Having failed to stem growing public opposition to compulsory hijab enforcement through arrests and harsh prison sentences, the Islamic Republic police are set to implement a new plan.
Branded as "Watch 2", the new method will be enforced from next week (beginning Saturday, September 1), said the deputy police chief, Ayyoub Soleimani.
Based on the new plan, police officers will be deployed in public places, including supermarkets and beaches to "verbally warn" women considered having "bad hijab."
In recent months, the country's police have tried to implement another plan, branded as "watch 1," to confront women who ignore strict hijab and Islamic dress code while riding in vehicles.
"Watch 1 has been successful up to 80% in the provinces, and 40%-50% in the capital city, Tehran," the Islamic Revolution Guards Corps (IRGC) General Soleimani maintained.
According to "Watch 1", if women are seen with "loose hijab" driving or being passengers in vehicles, the police sends a text message to the owners of the cars, giving them 72 hours to present themselves to the "Morality Police" headquarters and commit in writing that they will never repeat the offense.
If an owne who is warned ignores the written commitment, the vehicle will be held for a week. And if the offense is repeated for a third time, the police will confiscate the vehicle and present the owner to the judiciary.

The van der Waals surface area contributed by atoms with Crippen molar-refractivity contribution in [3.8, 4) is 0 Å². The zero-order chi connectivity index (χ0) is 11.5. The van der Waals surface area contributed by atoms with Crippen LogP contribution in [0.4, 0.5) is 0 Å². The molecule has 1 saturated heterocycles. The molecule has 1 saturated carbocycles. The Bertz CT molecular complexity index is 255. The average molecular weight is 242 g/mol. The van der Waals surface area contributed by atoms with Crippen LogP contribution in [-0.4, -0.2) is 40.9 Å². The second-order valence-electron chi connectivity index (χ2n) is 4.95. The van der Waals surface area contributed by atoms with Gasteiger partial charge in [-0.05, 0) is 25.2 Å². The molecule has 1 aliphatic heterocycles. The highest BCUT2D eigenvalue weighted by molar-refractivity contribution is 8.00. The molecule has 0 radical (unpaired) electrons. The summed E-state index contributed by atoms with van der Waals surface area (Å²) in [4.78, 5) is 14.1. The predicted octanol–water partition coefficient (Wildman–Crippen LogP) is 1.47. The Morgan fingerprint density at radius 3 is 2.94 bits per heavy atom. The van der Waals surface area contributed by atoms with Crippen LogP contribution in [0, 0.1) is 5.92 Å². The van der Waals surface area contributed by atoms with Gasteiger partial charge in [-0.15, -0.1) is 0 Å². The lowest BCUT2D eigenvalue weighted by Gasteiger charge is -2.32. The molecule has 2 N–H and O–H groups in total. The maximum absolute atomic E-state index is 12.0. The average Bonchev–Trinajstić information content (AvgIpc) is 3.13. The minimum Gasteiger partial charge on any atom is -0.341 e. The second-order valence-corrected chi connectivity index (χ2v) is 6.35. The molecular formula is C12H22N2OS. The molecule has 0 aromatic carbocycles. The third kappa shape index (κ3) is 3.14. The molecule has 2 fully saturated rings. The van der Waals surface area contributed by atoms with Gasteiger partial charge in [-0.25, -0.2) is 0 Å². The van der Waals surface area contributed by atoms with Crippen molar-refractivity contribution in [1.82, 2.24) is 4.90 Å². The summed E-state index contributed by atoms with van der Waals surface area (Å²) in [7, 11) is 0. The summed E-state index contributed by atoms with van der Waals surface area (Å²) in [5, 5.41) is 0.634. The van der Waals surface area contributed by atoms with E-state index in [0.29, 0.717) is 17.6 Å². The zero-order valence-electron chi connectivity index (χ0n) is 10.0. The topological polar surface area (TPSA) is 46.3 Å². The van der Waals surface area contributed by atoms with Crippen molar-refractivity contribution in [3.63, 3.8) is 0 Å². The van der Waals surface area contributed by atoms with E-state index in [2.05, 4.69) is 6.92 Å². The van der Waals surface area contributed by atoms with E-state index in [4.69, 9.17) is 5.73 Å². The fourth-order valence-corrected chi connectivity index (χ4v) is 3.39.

Earlier on July 17, the Islamic Republic police chief IRGC General Hossein Ashtari had claimed that since implementing Watch 1 plan, 300,000 text messages had been relayed to the owners of vehicles who had violated compulsory hijab law.
However, only half of those cautioned cared to visit the Morality Police headquarters, Ashtari admitted at the time.
Meanwhile, the deputy Police Chief announced that another plan, named as Watch 3, that will control women's dress factories and shops to prevent them from producing or selling "non-Islamic" dresses.
Iranian women have been struggling against compulsory hijab since 1980, almost immediately after the Islamic revolution that led to the downfall of Iran's last monarch, Shah Mohammad Reza Pahlavi.
The struggle gained momentum in December 2017 when a woman climbed atop a utility box in Tehran's busy Enqelab (Revolution) Street, taking off her headscarf and waving it on a stick.
Soon, dozens more followed the footsteps of the "Girl of the Revolution Street" across the country, regardless of the consequences.
Nevertheless, the Islamic Republic's Supreme Leader Ayatollah Ali Khamenei has advised law enforcement officers to ignore "opposition by certain individuals and the media hype," and enforce the Islamic dress code with full force.